In June 2011 Michelle invited giant retailers, including Walmart to the White House to launch her effort to persuade the country's largest retailers to move into inner city "food deserts." She later visited a Walmart in Springfield, Illinois to applaud its corporate expansion into urban areas. My colleague at the Institute for Local Self-Reliance Stacy Mitchell chided Ms. Obama, "If you were to rank the factors that have contributed to the disappearance of neighborhood grocery stores over the last two decades, Walmart would be a pretty formidable contender for the top spot."
Walmart has captured 25 percent of the nation's grocery market and in 29 metropolitan areas commands a 50 percent share. It has almost saturated rural and suburban America and now wants to massively move into urban areas. That is not sitting well with many of its targeted neighborhoods. Ms. Obama's advance team should have been aware that a vigorous, sustained protest against Walmart moving into a historic downtown neighborhood was ongoing in Springfield. Only a few days before Ms. Obama's visit the City Council ultimately approved the Walmart by a vote of 5-4. The outcome may have been less an endorsement of Walmart than an effort to avoid embarrassing Michelle.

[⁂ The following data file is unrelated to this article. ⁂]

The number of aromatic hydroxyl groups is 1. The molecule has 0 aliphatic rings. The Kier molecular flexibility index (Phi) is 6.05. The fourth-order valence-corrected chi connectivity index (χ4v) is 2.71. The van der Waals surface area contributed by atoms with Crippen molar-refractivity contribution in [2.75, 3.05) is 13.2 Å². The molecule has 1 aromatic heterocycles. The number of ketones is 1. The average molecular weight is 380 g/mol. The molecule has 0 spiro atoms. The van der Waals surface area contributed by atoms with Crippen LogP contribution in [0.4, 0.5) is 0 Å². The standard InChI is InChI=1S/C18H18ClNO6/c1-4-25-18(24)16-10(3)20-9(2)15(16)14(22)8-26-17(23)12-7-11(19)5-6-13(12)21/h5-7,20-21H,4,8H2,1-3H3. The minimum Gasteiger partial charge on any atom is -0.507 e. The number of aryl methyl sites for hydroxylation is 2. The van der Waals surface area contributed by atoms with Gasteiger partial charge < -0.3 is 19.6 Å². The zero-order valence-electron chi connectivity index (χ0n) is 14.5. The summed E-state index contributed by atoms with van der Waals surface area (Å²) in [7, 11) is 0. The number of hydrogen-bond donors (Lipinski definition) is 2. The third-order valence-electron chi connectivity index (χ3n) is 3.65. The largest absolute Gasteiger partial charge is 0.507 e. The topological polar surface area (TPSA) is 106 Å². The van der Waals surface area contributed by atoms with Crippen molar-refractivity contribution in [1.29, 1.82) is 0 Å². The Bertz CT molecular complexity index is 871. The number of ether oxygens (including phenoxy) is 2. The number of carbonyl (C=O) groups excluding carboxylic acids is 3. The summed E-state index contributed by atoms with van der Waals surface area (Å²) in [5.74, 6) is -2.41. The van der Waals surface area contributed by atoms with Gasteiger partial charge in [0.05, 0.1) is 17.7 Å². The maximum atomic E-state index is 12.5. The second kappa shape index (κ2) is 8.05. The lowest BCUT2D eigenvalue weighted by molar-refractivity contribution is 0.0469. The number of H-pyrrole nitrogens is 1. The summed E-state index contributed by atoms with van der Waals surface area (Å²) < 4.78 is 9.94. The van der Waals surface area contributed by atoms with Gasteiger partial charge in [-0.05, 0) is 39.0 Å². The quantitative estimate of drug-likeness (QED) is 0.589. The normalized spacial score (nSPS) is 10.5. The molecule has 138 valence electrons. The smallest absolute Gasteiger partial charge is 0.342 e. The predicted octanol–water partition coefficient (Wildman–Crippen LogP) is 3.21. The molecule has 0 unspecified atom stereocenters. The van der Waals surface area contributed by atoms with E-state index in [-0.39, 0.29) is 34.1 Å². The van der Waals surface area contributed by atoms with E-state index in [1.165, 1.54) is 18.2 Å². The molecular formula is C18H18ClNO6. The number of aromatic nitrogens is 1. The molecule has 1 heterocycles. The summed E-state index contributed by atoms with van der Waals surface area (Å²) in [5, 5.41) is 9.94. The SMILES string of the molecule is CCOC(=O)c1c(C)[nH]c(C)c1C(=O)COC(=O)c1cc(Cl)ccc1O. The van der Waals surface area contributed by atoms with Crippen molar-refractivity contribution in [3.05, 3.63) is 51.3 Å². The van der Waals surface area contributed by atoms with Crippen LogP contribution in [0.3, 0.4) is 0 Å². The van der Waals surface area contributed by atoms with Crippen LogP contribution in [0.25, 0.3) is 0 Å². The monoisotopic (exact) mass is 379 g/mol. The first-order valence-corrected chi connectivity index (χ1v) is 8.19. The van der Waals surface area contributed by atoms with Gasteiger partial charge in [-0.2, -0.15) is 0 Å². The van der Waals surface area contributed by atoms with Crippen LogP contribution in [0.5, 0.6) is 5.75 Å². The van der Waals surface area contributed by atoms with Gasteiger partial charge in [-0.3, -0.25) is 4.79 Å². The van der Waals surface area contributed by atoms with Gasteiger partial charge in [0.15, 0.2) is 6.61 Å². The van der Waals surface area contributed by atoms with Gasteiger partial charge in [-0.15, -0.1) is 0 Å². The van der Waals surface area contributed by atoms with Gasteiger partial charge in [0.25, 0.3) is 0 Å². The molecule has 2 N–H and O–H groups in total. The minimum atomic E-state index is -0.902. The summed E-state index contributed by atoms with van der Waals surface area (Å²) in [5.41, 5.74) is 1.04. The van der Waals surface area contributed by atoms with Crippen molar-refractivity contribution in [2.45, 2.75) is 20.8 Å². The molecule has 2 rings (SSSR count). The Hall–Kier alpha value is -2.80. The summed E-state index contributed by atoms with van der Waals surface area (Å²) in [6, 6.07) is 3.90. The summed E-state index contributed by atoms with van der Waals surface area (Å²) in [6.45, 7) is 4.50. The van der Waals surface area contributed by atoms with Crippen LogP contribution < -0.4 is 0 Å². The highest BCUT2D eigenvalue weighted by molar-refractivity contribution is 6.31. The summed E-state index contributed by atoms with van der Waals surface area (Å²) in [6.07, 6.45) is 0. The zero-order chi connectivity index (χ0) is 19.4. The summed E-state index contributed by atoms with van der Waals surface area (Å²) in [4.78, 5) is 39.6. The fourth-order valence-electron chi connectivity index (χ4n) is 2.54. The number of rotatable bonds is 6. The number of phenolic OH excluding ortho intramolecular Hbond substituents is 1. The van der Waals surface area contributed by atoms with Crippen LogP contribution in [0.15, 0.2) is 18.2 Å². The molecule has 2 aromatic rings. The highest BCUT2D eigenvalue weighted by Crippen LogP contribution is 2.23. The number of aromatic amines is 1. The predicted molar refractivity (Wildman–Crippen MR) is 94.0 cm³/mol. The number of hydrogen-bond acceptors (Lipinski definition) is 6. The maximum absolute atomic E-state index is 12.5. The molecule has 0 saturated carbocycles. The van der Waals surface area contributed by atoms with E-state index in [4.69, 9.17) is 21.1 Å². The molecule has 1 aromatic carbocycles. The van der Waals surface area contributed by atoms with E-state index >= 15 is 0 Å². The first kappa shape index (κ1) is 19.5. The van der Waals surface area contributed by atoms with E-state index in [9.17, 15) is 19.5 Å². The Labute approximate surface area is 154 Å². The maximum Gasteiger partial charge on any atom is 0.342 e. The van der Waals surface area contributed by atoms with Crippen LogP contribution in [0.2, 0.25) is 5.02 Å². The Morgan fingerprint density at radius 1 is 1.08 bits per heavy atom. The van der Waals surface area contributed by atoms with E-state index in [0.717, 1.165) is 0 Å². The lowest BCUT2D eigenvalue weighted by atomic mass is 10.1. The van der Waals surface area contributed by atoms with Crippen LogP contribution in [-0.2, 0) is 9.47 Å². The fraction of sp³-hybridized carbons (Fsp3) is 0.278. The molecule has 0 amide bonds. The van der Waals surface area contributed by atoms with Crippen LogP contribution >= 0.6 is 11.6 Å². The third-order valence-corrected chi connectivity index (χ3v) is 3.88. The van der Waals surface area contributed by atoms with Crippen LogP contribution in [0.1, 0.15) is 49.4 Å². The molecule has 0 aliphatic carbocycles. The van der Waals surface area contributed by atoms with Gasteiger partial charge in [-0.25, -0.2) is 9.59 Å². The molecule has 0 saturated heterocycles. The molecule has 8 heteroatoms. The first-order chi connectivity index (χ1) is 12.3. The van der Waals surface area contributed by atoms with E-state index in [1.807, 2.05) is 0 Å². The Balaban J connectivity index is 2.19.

Mitchell noted that 1400 small and independent food stores had opened between 2002 and 2011, many of them serving inner city neighborhoods. "Independent grocers should have been at the center of this announcement," she insisted. "After all, independent food retailers, including co-ops and farmers markets, have been instrumental in the success of the only program so far to make a real dent in the problem (affordable, nutritious food in inner cities) the Pennsylvania Fresh Food Financing initiative. Of the 93 stores created or expanded by the initiative to date, almost all are independently or cooperatively owned."